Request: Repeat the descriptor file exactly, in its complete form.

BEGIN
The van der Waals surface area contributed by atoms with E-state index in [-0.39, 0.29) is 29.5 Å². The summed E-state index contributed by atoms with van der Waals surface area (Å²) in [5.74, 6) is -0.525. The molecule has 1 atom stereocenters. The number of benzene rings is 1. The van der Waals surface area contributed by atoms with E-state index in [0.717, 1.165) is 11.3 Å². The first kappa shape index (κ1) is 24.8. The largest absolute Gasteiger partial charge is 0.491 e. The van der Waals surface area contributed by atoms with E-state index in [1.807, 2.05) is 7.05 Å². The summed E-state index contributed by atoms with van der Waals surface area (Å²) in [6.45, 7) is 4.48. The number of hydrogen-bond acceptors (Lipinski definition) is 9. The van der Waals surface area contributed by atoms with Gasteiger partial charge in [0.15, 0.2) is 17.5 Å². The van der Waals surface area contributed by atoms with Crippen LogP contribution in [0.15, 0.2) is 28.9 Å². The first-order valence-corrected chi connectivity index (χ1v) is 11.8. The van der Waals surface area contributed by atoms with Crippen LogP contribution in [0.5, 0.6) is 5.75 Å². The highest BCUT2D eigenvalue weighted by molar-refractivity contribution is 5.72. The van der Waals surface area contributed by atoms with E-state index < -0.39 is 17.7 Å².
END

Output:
The van der Waals surface area contributed by atoms with E-state index in [-0.39, 0.29) is 29.5 Å². The summed E-state index contributed by atoms with van der Waals surface area (Å²) in [5.74, 6) is -0.525. The molecule has 1 atom stereocenters. The number of benzene rings is 1. The van der Waals surface area contributed by atoms with E-state index in [0.717, 1.165) is 11.3 Å². The first kappa shape index (κ1) is 24.8. The largest absolute Gasteiger partial charge is 0.491 e. The van der Waals surface area contributed by atoms with E-state index in [1.807, 2.05) is 7.05 Å². The summed E-state index contributed by atoms with van der Waals surface area (Å²) in [6.45, 7) is 4.48. The number of hydrogen-bond acceptors (Lipinski definition) is 9. The van der Waals surface area contributed by atoms with Gasteiger partial charge in [0.15, 0.2) is 17.5 Å². The van der Waals surface area contributed by atoms with Crippen LogP contribution in [0.15, 0.2) is 28.9 Å². The first-order valence-corrected chi connectivity index (χ1v) is 11.8. The van der Waals surface area contributed by atoms with Crippen LogP contribution in [0.5, 0.6) is 5.75 Å². The highest BCUT2D eigenvalue weighted by molar-refractivity contribution is 5.72. The van der Waals surface area contributed by atoms with E-state index < -0.39 is 17.7 Å².